However if you have a player that can control the tempo with his selection of passes and whose vision underlines his mindset. When said player receives the ball at the base of the midfield and is exchanging passes with the centre backs and deeper lying players, from a fans perspective it might look like he is just passing sideways for the sake of it, but what he’s actually doing is waiting for a picture to form. Players like Jorginho always keep their head up because they know that the attacking players in front of him should be constantly shuffling around looking for open spaces and looking to pull opposition players out of position. When he senses the time is right the deep lying midfielder will pick out a pass that will take advantage of this instability in the oppositions defensive structure (See Pedro’s goal against Arsenal). However in this you see the first weakness of the system. If the players in front of him do not have good enough movement it is difficult to make anything happen and then the player ends up getting pressed or having to go backwards.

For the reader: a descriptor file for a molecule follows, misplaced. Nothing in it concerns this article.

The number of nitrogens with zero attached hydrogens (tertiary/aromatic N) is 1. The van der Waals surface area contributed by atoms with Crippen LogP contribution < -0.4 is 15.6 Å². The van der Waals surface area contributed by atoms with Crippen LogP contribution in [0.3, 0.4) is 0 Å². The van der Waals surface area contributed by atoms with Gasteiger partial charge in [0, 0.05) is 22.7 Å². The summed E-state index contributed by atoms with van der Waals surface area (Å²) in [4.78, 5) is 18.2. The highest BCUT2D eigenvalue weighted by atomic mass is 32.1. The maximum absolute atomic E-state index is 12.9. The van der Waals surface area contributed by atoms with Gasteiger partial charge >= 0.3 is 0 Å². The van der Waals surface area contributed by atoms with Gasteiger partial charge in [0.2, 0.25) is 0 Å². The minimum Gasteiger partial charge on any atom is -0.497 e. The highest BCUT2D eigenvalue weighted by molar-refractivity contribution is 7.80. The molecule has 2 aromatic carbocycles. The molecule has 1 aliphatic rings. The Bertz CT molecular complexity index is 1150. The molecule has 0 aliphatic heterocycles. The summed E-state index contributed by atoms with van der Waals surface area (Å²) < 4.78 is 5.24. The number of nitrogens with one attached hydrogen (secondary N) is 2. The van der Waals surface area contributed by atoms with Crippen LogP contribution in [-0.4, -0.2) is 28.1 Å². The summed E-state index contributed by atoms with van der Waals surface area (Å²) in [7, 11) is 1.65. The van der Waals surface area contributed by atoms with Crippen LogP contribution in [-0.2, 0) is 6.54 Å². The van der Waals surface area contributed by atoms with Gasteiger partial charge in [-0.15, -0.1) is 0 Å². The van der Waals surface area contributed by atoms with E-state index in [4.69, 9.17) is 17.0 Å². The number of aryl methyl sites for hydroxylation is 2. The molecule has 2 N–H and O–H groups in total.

Most people saw Jorginho being beaten for pace by Son and immediately thought Kanté would have won that. Invariably they are right, however both previous goals had come firstly from a poorly defended set piece, and Kanté was within 5 yards when Kane scored his second. In any case this is where as a football coach or fan you have to choose what you want from your team. Sarri has chosen to commit to an eye catching possession oriented system, one that when correctly executed is near unstoppable, the position at the base of midfield is crucial, and those insisting that Kanté and Jorginho should swap roles are failing to acknowledge that Sarri’s system chooses, rather than react to the threat that the opposition has, he would rather control the game with attack as his first thought, a consequence of this defensively works to stifle any threat the opposition may have by simply starving them of the ball. For this particular system to work there must be someone with a range of passing, not only in frequency or difficulty but intensity and forethought. This player must also have a fantastic first touch and be press resistant, whether that be by dribbling or one or two touch play. That way you don’t lose possession or risk aimless passing from the point in your team that is meant to be recycling and conserving possession for your team.